Tbilisi Opera House

Breaking News.  The Opera House, newly restored, opens on Sept 16, 2013 for its 162nd season.  I will miss it, I leave Tbilisi on Sept 14.

In a 2004 letter I wrote:  “The Opera House looks like it came from the tails of Scheherazade, which have probably been preformed there many times.”

In 2005 I wrote:

“On Thursday Lika took me to the Opera.  It was the opening production of the season, which meant, in Georgia, the opera is Abesalom and Eteri (Esther) by Zakaria Paliashvilli.  It is kind of the Georgian national opera.”

“The plot is sufficiently operatic; a love triangle, an enchanted necklace, the hero’s death from lovesickness and the heroine’s suicide after she spends most of the fourth act popping out from behind rocks.  From the first time I saw the outside of the opera house, a Tsarist Central Asian Fantasy, I wanted to go in, and the opera was worth it just to see the inside, complete with chandeliers, exotic decoration, and seats with incredibly generous legroom.”

“Lika was afraid I would not like the opera because many of the choruses are based on traditional Georgian folk melodies or church music but, of course those were the parts I liked the best, along with the dance sequences.  I found myself rooting for the villain (a baritone) who seemed much better for her, and much more likable than the hero, a prince (and a tenor, of course).  He seemed a spoiled brat, being fawned over by his mother and sister.  Lika said “typical spoiled Georgian male.”  He spent a lot of time striking heroic poses.   The heroine would be much happier with the villain.”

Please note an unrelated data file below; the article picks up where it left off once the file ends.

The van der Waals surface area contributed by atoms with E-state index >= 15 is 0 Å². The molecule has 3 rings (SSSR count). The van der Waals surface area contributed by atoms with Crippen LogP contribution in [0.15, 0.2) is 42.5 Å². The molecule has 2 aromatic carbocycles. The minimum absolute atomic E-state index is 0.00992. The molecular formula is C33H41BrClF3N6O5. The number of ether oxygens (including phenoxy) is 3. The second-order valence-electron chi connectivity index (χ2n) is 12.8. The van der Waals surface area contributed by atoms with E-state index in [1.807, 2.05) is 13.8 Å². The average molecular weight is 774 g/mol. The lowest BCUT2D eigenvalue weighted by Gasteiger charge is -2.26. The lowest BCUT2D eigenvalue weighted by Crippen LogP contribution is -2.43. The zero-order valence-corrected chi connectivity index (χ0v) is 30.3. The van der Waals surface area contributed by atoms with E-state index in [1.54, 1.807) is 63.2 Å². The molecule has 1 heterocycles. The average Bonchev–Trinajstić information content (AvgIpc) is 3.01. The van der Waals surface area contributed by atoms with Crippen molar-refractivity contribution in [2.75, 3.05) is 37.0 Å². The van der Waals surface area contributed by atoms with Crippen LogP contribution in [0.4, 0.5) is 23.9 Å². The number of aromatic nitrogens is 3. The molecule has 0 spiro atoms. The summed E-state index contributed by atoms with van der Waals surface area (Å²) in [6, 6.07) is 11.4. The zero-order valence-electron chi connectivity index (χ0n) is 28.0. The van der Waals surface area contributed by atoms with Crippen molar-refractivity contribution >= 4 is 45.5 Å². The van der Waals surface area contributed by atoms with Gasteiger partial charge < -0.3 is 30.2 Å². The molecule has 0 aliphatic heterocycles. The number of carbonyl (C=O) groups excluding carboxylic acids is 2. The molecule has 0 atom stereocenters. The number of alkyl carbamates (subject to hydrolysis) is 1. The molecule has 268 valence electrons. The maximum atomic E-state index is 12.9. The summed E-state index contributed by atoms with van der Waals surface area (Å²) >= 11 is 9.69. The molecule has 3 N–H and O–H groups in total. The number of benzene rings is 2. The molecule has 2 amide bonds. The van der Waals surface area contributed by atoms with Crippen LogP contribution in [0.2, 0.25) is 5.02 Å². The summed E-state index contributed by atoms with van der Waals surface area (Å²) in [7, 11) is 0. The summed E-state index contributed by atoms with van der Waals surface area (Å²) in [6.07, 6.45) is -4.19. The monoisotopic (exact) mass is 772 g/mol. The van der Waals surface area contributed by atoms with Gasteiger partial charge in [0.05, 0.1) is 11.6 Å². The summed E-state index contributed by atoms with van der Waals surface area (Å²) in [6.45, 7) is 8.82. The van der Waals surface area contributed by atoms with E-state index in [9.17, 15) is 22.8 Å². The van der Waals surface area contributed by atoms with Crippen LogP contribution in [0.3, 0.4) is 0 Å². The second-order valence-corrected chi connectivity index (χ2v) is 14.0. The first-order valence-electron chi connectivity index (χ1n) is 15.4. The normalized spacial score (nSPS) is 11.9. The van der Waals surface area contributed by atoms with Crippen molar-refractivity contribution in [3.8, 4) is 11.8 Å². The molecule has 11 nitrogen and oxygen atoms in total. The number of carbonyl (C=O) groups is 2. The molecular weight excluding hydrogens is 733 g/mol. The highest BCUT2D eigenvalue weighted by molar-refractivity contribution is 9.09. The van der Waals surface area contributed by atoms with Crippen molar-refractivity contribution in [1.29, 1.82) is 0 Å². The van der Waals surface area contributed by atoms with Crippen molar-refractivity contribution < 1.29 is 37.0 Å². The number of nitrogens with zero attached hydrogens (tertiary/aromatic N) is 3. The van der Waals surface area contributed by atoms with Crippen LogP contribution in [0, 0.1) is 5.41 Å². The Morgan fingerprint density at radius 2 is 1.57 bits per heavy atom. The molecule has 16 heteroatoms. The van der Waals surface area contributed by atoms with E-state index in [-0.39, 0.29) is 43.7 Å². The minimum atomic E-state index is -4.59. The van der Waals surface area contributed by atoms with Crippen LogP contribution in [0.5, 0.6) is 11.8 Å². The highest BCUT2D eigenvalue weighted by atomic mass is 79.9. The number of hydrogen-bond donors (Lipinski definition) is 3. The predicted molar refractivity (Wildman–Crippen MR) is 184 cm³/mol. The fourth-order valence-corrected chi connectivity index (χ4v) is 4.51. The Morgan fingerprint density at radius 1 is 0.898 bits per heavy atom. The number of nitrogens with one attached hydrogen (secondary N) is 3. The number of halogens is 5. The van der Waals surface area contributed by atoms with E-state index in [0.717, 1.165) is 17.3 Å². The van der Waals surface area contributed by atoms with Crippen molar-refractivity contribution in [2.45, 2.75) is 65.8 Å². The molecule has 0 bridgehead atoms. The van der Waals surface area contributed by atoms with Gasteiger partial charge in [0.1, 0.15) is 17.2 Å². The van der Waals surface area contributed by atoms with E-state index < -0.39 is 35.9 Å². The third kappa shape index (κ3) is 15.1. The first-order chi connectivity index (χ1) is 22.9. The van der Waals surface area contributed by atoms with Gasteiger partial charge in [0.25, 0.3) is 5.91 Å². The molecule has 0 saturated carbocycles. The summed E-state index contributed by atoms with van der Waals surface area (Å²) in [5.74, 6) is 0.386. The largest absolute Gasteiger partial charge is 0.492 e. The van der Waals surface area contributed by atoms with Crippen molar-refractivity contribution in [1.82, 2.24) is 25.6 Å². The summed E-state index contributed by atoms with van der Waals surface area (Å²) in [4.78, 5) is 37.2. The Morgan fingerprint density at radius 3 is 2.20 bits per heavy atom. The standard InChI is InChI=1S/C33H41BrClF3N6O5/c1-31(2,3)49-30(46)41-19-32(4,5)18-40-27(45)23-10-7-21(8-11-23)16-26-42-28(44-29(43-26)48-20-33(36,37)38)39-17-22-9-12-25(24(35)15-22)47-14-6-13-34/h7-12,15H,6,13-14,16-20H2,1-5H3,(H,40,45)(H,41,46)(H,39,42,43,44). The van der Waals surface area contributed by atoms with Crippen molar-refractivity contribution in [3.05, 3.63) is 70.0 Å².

“I asked for permission to take pictures in the opera house before the performance.  I got permission if I promised not to take pictures during the performance.  I honored that.  However, during the whole performance, especially the wedding dances and the death, suicide (with the hero’s mother and sister watching) cell phones with built in cameras popped out.  I could see the glow of cell phone screens along each row.”

“The opera got a standing ovation, restrained, rhythmic clapping not a spontaneous outburst.  At each curtain call the clapping was more intense but the tempo remained the same.  The audience liked the villain as well.”

Leave a Reply

This site uses Akismet to reduce spam. Learn how your comment data is processed.